The circularity is not so blatant as when the word ‘free’ itself was used in the deWnition, but it is circularity all the same. So the soft Free Will and Determinism 129 determinist had better not be using ‘compelled’ in its ordinary sense.
The deWnition would not be circular if ‘compelled’ just meant ‘caused’. But then the deWnition wouldn’t work. Recall my free decision to continue to work on this chapter. The deWnition requires that this decision is caused by my beliefs and desires, and it is—by my desire to complete the book. The deWnition further requires that this desire is not caused by any other person. But one of the causes of this desire does involve other people: my parents instilled diligence and a love of learning in me. So if causal involvement by another person renders a desire compelled, then my desire to continue working is compelled.
We all believe and desire as we do in part because of our causal interactions with others; no one is an island. So if ‘compelled’ meant ‘caused’, the deWnition would imply that no one ever does anything freely. That’s not what the soft determinist intends.
Another problem with the deWnition is that not all compulsion is by another person. A kleptomaniac compulsively desires to steal, and so steals. But he is not free; he cannot help his compulsive desires. Yet the deWnition counts him as free. For his stealing is caused by his beliefs and desires, and he is not compelled by another person to have those beliefs and desires. We could just delete ‘by another person’. The deWnition would then read: a free action is one that is caused by the person’s beliefs and desires, provided that the person was not compelled to have those beliefs and desires. But the problem of the meaning of ‘compelled’ remains. It cannot mean ‘caused’ (given determinism, all beliefs and desires are caused). It cannot mean ‘caused so as to not destroy freedom’ (that would be circular).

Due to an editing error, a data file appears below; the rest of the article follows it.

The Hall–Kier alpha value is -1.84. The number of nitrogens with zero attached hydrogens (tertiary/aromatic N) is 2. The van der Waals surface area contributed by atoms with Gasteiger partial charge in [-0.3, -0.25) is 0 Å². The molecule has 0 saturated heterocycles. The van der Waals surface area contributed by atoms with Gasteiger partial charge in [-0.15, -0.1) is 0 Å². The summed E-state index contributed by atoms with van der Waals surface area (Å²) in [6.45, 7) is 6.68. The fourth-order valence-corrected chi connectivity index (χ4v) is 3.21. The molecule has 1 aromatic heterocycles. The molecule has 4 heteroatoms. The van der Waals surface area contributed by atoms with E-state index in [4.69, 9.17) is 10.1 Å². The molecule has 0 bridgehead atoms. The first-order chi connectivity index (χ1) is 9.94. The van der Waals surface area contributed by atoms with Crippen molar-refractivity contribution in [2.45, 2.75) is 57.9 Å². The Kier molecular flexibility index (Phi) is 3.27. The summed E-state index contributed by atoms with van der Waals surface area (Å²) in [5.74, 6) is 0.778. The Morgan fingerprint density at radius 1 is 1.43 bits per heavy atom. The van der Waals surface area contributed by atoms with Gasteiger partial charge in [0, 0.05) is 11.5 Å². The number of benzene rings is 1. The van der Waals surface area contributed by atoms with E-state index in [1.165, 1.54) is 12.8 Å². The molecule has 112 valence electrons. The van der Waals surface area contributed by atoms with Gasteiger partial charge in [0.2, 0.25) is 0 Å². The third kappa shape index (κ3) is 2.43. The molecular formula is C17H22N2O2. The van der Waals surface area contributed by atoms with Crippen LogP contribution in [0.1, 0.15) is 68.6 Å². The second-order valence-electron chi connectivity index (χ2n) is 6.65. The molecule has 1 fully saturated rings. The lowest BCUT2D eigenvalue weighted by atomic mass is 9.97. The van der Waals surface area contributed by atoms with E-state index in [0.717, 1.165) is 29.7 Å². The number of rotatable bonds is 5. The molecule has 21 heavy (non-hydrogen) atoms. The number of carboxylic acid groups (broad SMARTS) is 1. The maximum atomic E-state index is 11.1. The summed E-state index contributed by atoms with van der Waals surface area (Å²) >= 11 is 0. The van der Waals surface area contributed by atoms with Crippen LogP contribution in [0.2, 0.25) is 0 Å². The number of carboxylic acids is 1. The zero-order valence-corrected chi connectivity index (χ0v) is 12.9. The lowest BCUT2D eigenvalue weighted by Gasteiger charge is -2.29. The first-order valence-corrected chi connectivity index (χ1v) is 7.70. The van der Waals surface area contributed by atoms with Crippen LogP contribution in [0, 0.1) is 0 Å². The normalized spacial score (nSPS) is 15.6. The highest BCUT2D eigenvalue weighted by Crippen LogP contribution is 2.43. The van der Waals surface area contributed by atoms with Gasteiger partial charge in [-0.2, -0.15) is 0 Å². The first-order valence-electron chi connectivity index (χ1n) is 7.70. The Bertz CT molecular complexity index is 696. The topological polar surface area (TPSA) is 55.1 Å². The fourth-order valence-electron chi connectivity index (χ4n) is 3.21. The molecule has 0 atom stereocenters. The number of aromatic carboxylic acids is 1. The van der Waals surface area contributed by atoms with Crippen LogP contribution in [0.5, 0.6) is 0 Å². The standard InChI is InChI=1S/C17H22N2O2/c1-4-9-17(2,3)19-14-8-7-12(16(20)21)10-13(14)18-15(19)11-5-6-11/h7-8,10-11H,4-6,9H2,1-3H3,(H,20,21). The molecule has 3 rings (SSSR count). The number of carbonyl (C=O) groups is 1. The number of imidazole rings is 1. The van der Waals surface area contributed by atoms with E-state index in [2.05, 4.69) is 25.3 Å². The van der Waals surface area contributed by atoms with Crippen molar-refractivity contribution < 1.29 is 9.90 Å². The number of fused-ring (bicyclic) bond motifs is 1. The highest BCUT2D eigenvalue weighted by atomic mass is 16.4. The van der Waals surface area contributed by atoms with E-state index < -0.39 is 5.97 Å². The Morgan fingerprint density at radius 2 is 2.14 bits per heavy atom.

Let’s take one Wnal crack at a deWnition: a free action is one that is caused by the person’s beliefs and desires, provided that those beliefs and desires Xow from ‘who the person is’. The idea of ‘who the person is’ needs to be explained. Consider the case of hypnotism: after you Free Will and Determinism snap out of your hypnotized state, you will be inclined to protest that poisoning the second victim did not result from ‘who you are’. It was out of character for you. Even though you desired to poison him at the time (because of the hypnosis), that desire conXicts with the values by which you live at other times, and so did not Xow from ‘who you are’. The notion of ‘who you are’ can be further explained by distinguishing between Wrstorder desires, which are desires to do certain things, and second-order desires, which are desires to have certain Wrst-order desires. For example, you may have a Wrst-order desire to spend every Saturday indoors playing video games, but a second-order desire to not have such an unhealthy Wrst-order desire. If your Wrst-order desires are caused by your second-order desires, then they Xow from ‘who you are’. But if you do not care at all about what you Wrst-order desire, or if you do care but fail in your attempts to square Wrst-order desires with your second-order desires, then your desires do not Xow from ‘who you are’. Thus, even though the kleptomaniac’s thievery is caused by his beliefs and desires, it may not be free; for he may want very much to not desire to steal, yet nevertheless keep Wnding himself with this reprehensible desire. If his second-order desire not to want to steal has no impact on his Wrst-order desire to steal, then this Wrst-order desire does not Xow from ‘who he is’. And it is the Wrst-order desire that is responsible for his pilfering ways.